For a long time the insurance industry has been leveraging analytics to understand and predict risk when writing policies. But what happens when a disputed claim becomes a legal matter? Using advanced technologies, Legal Analytics gives you insights into legal cases and trends that were previously unknowable to provide better legal advice, develop better litigation strategies and win more cases. Data-Driven Strategy With Legal Analytics, insurance lawyers can discover what types of cases have actually been litigated, who represented the opposing parties, how long the parties litigated, what findings the court or jury made, and what damages were awarded. It [...]
Lex Machina is excited to announce the release of Legal Analytics for Contracts Litigation. This practice area expands and replaces the current Commercial practice area. We’ve added almost 50,000 new cases to the existing 85,000 Commercial cases. While the existing Commercial case set focused on cases involving breach of contract and business tort claims between business entities, the additional 50,000 cases expand coverage to all disputes with breach of contract claims, including individual, class action, and government lawsuits. […]
The Lex Machina team is excited about the launch of our ERISA litigation module. This brings Legal Analytics to one of the most complex practice areas in the U.S. District Courts. The new module helps attorneys navigate the complexities surrounding disputes over ERISA-protected Life, Health, Disability, Pension, Retirement, and Other Employee Benefit Plans. Practitioners can analyze the over 80,000 cases pending since 2009 to see how judges, parties, or law firms perform in ERISA litigation. […]
For hundreds of years, litigators have served their clients by applying facts to law using legal reasoning. To identify relevant law—statutes, cases, rules—to apply to the facts of a case, lawyers conduct legal research. Performing accurate legal research remains a core skill of successful lawyering. But over the past few years a new tool has appeared in litigators’ toolkits: legal analytics. Legal analytics involves mining data contained in case documents and docket entries, and then aggregating that data to provide previously unknowable insights into the behavior of the individuals (judges and lawyers), organizations (parties, courts, law firms), and the subjects [...]
This is a follow up post to an earlier discussion of the Supreme Court’s venue-altering decision. One year later, it is clear that there is a significant shift in where patent cases are being filed, with many more cases in Delaware since TC Heartland narrowed the rules for venue. Texas, by contrast, has seen a significant drop in filings, but is still a favored arena for some plaintiffs. For the time being, Texas judges continue to have a significant impact on the patent litigation landscape.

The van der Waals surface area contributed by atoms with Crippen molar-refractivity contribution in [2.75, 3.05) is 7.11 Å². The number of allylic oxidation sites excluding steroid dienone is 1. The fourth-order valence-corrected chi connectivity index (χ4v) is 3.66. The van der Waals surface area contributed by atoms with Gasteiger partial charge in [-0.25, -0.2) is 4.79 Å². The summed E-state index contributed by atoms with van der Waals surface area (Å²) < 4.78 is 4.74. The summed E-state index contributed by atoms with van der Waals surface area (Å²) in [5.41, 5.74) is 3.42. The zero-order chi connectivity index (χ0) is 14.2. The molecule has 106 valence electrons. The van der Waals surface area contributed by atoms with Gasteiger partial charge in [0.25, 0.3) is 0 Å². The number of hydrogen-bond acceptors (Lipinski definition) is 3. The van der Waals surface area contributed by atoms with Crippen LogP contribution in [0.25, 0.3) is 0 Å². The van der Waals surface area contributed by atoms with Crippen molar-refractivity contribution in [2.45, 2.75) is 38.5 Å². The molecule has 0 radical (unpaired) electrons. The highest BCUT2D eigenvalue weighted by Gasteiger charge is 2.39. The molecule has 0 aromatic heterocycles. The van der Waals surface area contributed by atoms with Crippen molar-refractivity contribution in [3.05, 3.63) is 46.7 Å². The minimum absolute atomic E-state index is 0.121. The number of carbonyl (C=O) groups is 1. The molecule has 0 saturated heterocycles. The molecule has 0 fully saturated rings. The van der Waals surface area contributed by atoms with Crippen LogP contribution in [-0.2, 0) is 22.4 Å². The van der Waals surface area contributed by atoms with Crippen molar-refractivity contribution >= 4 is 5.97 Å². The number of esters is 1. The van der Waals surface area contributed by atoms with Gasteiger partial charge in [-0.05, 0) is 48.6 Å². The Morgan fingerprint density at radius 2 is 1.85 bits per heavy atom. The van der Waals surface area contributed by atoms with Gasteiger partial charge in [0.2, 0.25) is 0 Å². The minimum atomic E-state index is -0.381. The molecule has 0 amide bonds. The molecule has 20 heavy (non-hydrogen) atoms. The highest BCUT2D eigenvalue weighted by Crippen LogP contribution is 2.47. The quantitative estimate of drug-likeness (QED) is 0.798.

In the final quarter of 2017, a total of 981 patent cases were filed in U.S. District Courts, a 1.3% decrease over the previous quarter’s total of 994 cases. Cases filed in the calendar year 2017 (4,057 cases) represent a decline of 10.3% over 2016 (with 4,529 cases). Despite the decline, Figure 2 shows that 2017 continues the pattern of relatively consistent monthly totals that has persisted since the dramatic spike in 2015 (caused by the end of Form 18).
Lex Machina is pleased to announce the launch of our module for Product Liability litigation. This launch more than doubles the number of cases in the Lex Machina system, and brings legal analytics to one of the largest practice areas in the U.S. District Courts. Practitioners can analyze the nearly 500,000 cases pending since 2009 to see how judges, parties, or law firms have behaved in litigation. This data can not only help in-house lawyers identify winning outside counsel or help a law firm pitch it’s experience, but can also help lawyers on both sides make better strategic and tactical [...]
This blog post focuses specifically on patent litigation trends; for a broader discussion of other litigation trends in Q3, see our update here. On May 22, 2017, the Supreme Court issued its opinion in T.C. Heartland, holding unanimously that, under 28 U.S.C. § 1400(b) (the statute governing venue in patent suits), a domestic corporation “resides” only in its state of incorporation. Since that landmark decision, patent case filings trends have responded dramatically: the number of cases filed in the Eastern District of Texas has significantly declined and been overtaken by the number of cases filed in the District of Delaware. [...]